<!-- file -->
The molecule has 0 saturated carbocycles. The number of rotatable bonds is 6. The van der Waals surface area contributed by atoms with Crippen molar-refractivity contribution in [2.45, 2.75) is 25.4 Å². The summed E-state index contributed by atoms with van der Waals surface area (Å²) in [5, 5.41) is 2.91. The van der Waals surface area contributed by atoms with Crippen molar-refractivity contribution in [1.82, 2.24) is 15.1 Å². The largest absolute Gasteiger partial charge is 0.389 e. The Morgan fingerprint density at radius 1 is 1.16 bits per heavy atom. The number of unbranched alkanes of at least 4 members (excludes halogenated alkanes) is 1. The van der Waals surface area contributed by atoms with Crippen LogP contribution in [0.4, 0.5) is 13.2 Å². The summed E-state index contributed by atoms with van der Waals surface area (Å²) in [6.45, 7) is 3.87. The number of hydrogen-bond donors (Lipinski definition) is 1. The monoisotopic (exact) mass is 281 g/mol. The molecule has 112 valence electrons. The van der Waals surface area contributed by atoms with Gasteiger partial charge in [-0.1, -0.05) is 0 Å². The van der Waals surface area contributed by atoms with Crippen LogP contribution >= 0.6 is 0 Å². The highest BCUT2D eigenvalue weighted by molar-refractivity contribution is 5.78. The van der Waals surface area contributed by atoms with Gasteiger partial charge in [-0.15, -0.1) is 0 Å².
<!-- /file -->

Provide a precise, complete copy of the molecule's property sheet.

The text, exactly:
The molecule has 0 saturated carbocycles. The number of rotatable bonds is 6. The van der Waals surface area contributed by atoms with Crippen molar-refractivity contribution in [2.45, 2.75) is 25.4 Å². The summed E-state index contributed by atoms with van der Waals surface area (Å²) in [5, 5.41) is 2.91. The van der Waals surface area contributed by atoms with Crippen molar-refractivity contribution in [1.82, 2.24) is 15.1 Å². The largest absolute Gasteiger partial charge is 0.389 e. The Morgan fingerprint density at radius 1 is 1.16 bits per heavy atom. The number of unbranched alkanes of at least 4 members (excludes halogenated alkanes) is 1. The van der Waals surface area contributed by atoms with Crippen LogP contribution in [0.4, 0.5) is 13.2 Å². The summed E-state index contributed by atoms with van der Waals surface area (Å²) in [6.45, 7) is 3.87. The number of hydrogen-bond donors (Lipinski definition) is 1. The monoisotopic (exact) mass is 281 g/mol. The molecule has 112 valence electrons. The van der Waals surface area contributed by atoms with Gasteiger partial charge in [-0.1, -0.05) is 0 Å². The van der Waals surface area contributed by atoms with Crippen LogP contribution >= 0.6 is 0 Å². The highest BCUT2D eigenvalue weighted by molar-refractivity contribution is 5.78. The van der Waals surface area contributed by atoms with Gasteiger partial charge in [-0.15, -0.1) is 0 Å².